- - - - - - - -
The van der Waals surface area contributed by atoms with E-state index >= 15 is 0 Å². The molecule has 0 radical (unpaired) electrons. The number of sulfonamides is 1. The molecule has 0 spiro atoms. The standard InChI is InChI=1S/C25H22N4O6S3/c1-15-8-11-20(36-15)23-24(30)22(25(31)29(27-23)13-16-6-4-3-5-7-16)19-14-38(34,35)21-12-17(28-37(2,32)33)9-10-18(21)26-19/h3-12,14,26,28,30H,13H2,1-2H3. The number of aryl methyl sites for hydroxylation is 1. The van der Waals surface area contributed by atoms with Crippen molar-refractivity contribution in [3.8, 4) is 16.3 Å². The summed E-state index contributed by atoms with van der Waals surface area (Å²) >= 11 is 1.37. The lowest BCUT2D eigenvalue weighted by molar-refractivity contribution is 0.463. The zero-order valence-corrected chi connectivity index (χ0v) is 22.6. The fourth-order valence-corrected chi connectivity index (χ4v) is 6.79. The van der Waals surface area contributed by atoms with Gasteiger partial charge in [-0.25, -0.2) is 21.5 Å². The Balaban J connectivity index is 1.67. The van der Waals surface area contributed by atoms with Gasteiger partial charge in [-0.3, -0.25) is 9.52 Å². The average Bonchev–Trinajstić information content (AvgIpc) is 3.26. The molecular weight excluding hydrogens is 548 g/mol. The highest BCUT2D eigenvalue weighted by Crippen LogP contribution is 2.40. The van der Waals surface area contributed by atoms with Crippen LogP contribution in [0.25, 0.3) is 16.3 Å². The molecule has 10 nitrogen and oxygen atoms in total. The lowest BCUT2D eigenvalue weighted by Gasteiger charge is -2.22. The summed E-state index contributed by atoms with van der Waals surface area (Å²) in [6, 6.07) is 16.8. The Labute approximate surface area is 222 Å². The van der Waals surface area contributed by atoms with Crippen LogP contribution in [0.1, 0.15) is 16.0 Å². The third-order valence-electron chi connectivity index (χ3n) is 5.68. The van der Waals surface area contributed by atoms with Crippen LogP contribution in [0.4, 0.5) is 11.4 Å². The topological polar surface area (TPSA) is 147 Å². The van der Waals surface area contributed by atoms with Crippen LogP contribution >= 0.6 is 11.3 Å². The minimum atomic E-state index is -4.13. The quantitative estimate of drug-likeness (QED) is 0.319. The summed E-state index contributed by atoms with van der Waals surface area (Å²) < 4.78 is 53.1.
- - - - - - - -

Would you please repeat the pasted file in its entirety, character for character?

The van der Waals surface area contributed by atoms with E-state index >= 15 is 0 Å². The molecule has 0 radical (unpaired) electrons. The number of sulfonamides is 1. The molecule has 0 spiro atoms. The standard InChI is InChI=1S/C25H22N4O6S3/c1-15-8-11-20(36-15)23-24(30)22(25(31)29(27-23)13-16-6-4-3-5-7-16)19-14-38(34,35)21-12-17(28-37(2,32)33)9-10-18(21)26-19/h3-12,14,26,28,30H,13H2,1-2H3. The number of aryl methyl sites for hydroxylation is 1. The van der Waals surface area contributed by atoms with Crippen molar-refractivity contribution in [3.8, 4) is 16.3 Å². The summed E-state index contributed by atoms with van der Waals surface area (Å²) >= 11 is 1.37. The lowest BCUT2D eigenvalue weighted by molar-refractivity contribution is 0.463. The zero-order valence-corrected chi connectivity index (χ0v) is 22.6. The fourth-order valence-corrected chi connectivity index (χ4v) is 6.79. The van der Waals surface area contributed by atoms with Gasteiger partial charge in [-0.25, -0.2) is 21.5 Å². The Balaban J connectivity index is 1.67. The van der Waals surface area contributed by atoms with Gasteiger partial charge in [-0.3, -0.25) is 9.52 Å². The average Bonchev–Trinajstić information content (AvgIpc) is 3.26. The molecular weight excluding hydrogens is 548 g/mol. The highest BCUT2D eigenvalue weighted by Crippen LogP contribution is 2.40. The van der Waals surface area contributed by atoms with Crippen LogP contribution in [0.25, 0.3) is 16.3 Å². The molecule has 10 nitrogen and oxygen atoms in total. The lowest BCUT2D eigenvalue weighted by Gasteiger charge is -2.22. The summed E-state index contributed by atoms with van der Waals surface area (Å²) in [6, 6.07) is 16.8. The Labute approximate surface area is 222 Å². The van der Waals surface area contributed by atoms with Crippen LogP contribution in [0.1, 0.15) is 16.0 Å². The third-order valence-electron chi connectivity index (χ3n) is 5.68. The van der Waals surface area contributed by atoms with Crippen LogP contribution in [0.4, 0.5) is 11.4 Å². The topological polar surface area (TPSA) is 147 Å². The van der Waals surface area contributed by atoms with Crippen LogP contribution >= 0.6 is 11.3 Å². The minimum atomic E-state index is -4.13. The quantitative estimate of drug-likeness (QED) is 0.319. The summed E-state index contributed by atoms with van der Waals surface area (Å²) < 4.78 is 53.1.